Among the many knotty problems that AI can help solve, speech and natural language processing (NLP) represent areas poised for significant growth in the coming years. Recently, a new language representation model called BERT (Bidirectional Encoder Representations from Transformers) was described by Google Research in a paper published on arXiv. According to the paper’s authors, “BERT is designed to pre-train deep bidirectional representations by jointly conditioning on both left and right context in all layers.” This implementation allows the pre-trained BERT representation to serve as a backbone for a variety of NLP tasks, like Translation and Question Answering, where it shows state-of-the-art results with some relatively lightweight fine-tuning.
Using NVIDIA V100 Tensor Core GPUs, we’ve been able to achieve a 4x speedup versus the baseline implementation. This speedup comes from a combination of optimizations involving Tensor Cores, and using larger batch sizes made possible by the 32GB of super-fast memory on the V100. The BERT network, as its full name suggests, builds on Google’s Transformer, an open-source neural network architecture based on a self-attention mechanism. NVIDIA’s 18.11 containers include optimizations for Transformer models running in PyTorch.
Here’s the summary chart showing all the optimizations done to accelerate BERT:
Next, we’ll step through each of these optimizations and the improvements they enabled.
The BERT github repository started with a FP32 single-precision model, which is a good starting point to converge networks to a specified accuracy level. Converting the model to use mixed precision with V100 Tensor Cores, which computes using FP16 precision and accumulates using FP32, delivered the first speedup of 2.3x. Tensor Core’s mixed precision brings developers the best of both worlds: the execution speed of a lower precision to achieve significant speedups, and with sufficient accuracy to train networks to the same accuracy as higher precisions. More details about Tensor Cores can be found in our Programming Tensor Cores blog.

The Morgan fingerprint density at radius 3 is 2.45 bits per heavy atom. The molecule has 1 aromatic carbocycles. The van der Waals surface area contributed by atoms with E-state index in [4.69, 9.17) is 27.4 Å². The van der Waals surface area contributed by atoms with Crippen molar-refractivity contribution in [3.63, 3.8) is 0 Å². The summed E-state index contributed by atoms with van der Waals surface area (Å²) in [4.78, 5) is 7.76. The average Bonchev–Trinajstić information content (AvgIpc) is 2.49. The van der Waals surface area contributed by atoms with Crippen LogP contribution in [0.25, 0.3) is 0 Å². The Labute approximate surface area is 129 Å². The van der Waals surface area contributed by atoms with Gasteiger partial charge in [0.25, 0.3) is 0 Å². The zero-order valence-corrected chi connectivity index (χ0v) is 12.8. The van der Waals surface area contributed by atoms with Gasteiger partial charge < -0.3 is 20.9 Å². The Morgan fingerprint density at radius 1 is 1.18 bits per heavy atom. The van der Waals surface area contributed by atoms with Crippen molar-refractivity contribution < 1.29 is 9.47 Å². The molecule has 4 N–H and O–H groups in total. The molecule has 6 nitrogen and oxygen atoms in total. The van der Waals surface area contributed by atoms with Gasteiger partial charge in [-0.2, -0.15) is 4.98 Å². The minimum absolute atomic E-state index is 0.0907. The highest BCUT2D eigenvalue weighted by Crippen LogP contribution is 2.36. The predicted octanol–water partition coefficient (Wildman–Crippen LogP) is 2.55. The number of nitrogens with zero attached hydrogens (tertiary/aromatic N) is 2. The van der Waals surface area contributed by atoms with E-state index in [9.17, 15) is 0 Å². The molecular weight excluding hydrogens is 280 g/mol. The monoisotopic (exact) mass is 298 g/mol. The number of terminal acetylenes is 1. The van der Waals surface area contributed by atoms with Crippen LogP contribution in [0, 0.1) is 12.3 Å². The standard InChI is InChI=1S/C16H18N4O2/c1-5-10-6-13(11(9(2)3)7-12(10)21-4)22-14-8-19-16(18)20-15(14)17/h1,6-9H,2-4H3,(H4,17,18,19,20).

The next optimization adds an optimized layer normalization operation called “layer norm” for short, which improves performance by building on the existing cuDNN Batch Normalization primitive, and netted an additional 9% speedup. Next, doubling batch size from its initial size of 8 to 16 increased throughput another 18%.
And finally, the team used TensorFlow’s XLA, a deep learning compiler that optimizes TensorFlow computations. XLA was used to fuse pointwise operations and generate new a optimized kernel to replace multiple slower kernels. Some of the specific operations that saw speedups include a GELU activation function, scale and shift operation in Layer Norm, Adam weights update, attention softmax and attention dropout. A recent blog describes how to get the most out of XLA running on GPUs. This optimization brought an additional 34% performance speedup.
An implementation is also available on GitHub of BERT in Pytorch, and be sure to check out the recently-released NVIDIA 18.11 container for TensorFlow. The work done here can be previewed in this public pull request to the BERT github repository. Updates to the PyTorch implementation can also be previewed in this public pull request.
By Dave Salvator, Senior Manager, Product Marketing